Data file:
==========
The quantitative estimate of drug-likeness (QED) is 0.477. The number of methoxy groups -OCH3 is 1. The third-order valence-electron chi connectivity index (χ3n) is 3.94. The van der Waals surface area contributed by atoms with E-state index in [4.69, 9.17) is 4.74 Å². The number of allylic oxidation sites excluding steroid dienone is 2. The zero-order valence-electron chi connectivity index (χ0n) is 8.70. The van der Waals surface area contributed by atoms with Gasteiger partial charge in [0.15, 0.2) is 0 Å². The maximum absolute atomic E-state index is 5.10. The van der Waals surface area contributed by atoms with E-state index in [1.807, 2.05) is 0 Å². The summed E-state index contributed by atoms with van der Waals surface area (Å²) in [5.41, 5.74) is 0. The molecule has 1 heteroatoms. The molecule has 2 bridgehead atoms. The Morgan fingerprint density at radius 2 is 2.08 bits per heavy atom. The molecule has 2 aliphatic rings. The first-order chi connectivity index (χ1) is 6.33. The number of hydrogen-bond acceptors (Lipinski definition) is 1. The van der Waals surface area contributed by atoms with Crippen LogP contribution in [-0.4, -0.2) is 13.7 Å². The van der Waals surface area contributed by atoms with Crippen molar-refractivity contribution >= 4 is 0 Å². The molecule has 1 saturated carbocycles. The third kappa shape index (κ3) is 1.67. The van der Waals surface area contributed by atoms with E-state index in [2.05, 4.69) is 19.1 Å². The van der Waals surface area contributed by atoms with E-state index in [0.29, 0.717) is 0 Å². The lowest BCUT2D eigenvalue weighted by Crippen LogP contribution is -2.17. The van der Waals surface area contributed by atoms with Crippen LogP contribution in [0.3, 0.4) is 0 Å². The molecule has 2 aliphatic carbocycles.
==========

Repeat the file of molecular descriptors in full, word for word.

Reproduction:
The quantitative estimate of drug-likeness (QED) is 0.477. The number of methoxy groups -OCH3 is 1. The third-order valence-electron chi connectivity index (χ3n) is 3.94. The van der Waals surface area contributed by atoms with E-state index in [4.69, 9.17) is 4.74 Å². The number of allylic oxidation sites excluding steroid dienone is 2. The zero-order valence-electron chi connectivity index (χ0n) is 8.70. The van der Waals surface area contributed by atoms with Gasteiger partial charge in [0.15, 0.2) is 0 Å². The maximum absolute atomic E-state index is 5.10. The van der Waals surface area contributed by atoms with E-state index in [1.807, 2.05) is 0 Å². The summed E-state index contributed by atoms with van der Waals surface area (Å²) in [5.41, 5.74) is 0. The molecule has 1 heteroatoms. The molecule has 2 bridgehead atoms. The Morgan fingerprint density at radius 2 is 2.08 bits per heavy atom. The molecule has 2 aliphatic rings. The first-order chi connectivity index (χ1) is 6.33. The number of hydrogen-bond acceptors (Lipinski definition) is 1. The van der Waals surface area contributed by atoms with Crippen LogP contribution in [-0.4, -0.2) is 13.7 Å². The van der Waals surface area contributed by atoms with Crippen molar-refractivity contribution >= 4 is 0 Å². The molecule has 1 saturated carbocycles. The third kappa shape index (κ3) is 1.67. The van der Waals surface area contributed by atoms with E-state index in [2.05, 4.69) is 19.1 Å². The van der Waals surface area contributed by atoms with E-state index in [0.29, 0.717) is 0 Å². The lowest BCUT2D eigenvalue weighted by Crippen LogP contribution is -2.17. The van der Waals surface area contributed by atoms with Crippen LogP contribution in [0.3, 0.4) is 0 Å². The molecule has 2 aliphatic carbocycles.